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The Great Sodium Shakedown

By Beth Bence Reinke, MS, RD
Guest Writer

CBN.comHave you seen the Andy Griffith episode where two prisoners trick Barney into freeing them? Knowing Barney is sensitive about the rinky-dink Mayberry jail, the convicts describe how guards at "the big house" conduct shakedowns to confiscate hidden weapons. To prove his jail is worth its salt, Barney marches the men out of their cell to do his own shakedown, only to have them escape out the courthouse door.

Just like con men and concealed weapons, sodium can be sneaky. It hides in all kinds of food ingredients and additives. If we did a "sodium shakedown" of what you ate yesterday, would we uncover hidden salt with the potential to cause bodily harm?

Shakedown of the typical American diet
The Dietary Guidelines for Americans advocate eating less than 2,300 milligrams of sodium (about one teaspoon of salt) per day. But the average American consumes 1/2 teaspoon more that that - about 3,400 milligrams of sodium per day.

That extra 1/2 teaspoon doesn't sound so bad until you learn the second part of the recommendations. Only 1,500 milligrams of sodium per day are suggested for:

  • anyone with hypertension (high blood pressure)
  • all people over 40 and
  • all African-American adults.

Two out of three Americans fall into one of these "salt sensitive" groups. So for most of us, the typical 3,400 milligrams of sodium is more than double what we should be consuming.

Why is salt a problem?
For many people, greater sodium intake is directly linked to higher blood pressure. And when your blood pressure goes up, so does your risk of stroke and heart disease.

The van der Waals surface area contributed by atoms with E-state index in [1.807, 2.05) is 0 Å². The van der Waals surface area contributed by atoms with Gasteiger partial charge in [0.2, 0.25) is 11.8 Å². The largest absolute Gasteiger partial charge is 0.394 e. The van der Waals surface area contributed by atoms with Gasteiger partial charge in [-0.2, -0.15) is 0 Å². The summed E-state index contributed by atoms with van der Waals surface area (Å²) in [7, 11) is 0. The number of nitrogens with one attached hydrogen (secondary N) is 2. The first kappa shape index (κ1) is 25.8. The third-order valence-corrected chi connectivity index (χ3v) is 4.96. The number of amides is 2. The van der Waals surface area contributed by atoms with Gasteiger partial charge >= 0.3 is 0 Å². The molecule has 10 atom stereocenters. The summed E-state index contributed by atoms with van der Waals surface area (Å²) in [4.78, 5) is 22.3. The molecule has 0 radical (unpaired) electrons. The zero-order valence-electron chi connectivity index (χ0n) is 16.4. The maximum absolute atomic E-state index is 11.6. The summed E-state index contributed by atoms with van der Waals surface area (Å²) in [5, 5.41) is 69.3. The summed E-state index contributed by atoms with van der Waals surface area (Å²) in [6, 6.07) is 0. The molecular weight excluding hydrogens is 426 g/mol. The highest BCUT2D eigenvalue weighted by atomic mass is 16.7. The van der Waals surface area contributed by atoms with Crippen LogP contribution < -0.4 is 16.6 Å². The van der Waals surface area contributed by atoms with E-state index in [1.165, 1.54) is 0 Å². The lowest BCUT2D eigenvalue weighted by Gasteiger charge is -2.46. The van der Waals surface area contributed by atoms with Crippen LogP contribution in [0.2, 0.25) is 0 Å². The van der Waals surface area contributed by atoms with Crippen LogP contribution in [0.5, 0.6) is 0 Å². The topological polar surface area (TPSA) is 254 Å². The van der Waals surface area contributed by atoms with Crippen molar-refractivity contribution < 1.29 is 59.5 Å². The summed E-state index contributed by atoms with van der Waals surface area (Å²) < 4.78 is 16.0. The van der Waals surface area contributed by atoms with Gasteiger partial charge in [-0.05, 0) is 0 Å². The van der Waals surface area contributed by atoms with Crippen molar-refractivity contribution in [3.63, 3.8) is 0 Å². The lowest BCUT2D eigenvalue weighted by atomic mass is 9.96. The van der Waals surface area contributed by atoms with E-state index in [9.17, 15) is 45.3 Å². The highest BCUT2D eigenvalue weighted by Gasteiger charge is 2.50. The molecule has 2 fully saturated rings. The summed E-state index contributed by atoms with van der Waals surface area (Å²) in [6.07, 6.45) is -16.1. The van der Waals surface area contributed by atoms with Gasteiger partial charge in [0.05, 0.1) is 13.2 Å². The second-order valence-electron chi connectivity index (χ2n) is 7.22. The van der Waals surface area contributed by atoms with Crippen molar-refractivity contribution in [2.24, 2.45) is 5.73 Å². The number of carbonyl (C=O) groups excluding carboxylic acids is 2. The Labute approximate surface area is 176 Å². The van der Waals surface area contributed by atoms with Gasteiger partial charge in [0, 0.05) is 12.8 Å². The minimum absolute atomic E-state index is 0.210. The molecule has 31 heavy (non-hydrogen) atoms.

Where's the sodium?
Let's do a shakedown of your diet to find hidden salt. Believe it or not, your salt shaker is usually not the culprit. According to the American Heart Association, more than 75% of our sodium intake comes from salt added during manufacturing, such as processed foods and mass-produced restaurant meals. The rest comes from the natural salt content of foods and what we sprinkle on while cooking and eating.

Studies show that when consumers eat reduced-sodium foods, they usually don't add salt at the table to compensate. So the best way to cut your sodium intake is to make changes before the food comes to the table – what you buy and how you prepare it. Steering clear of processed foods and not using salt in cooking are a great start.

Here are substitutions that will lower your total sodium intake:




canned vegetables

fresh or frozen veggies

dill pickles                             

sweet pickles, cucumber slices

canned soups and broths

low sodium broths and soups

seasoned rice or pasta mixes

plain rice or pasta flavored with herbs and spices

sauces, marinades or salad dressings 

make your own or choose lower sodium brands

pepperoni or sausage on pizza

plain ground beef or ground turkey cooked with spices

processed meats (cold cuts, hot dogs, bacon, etc.)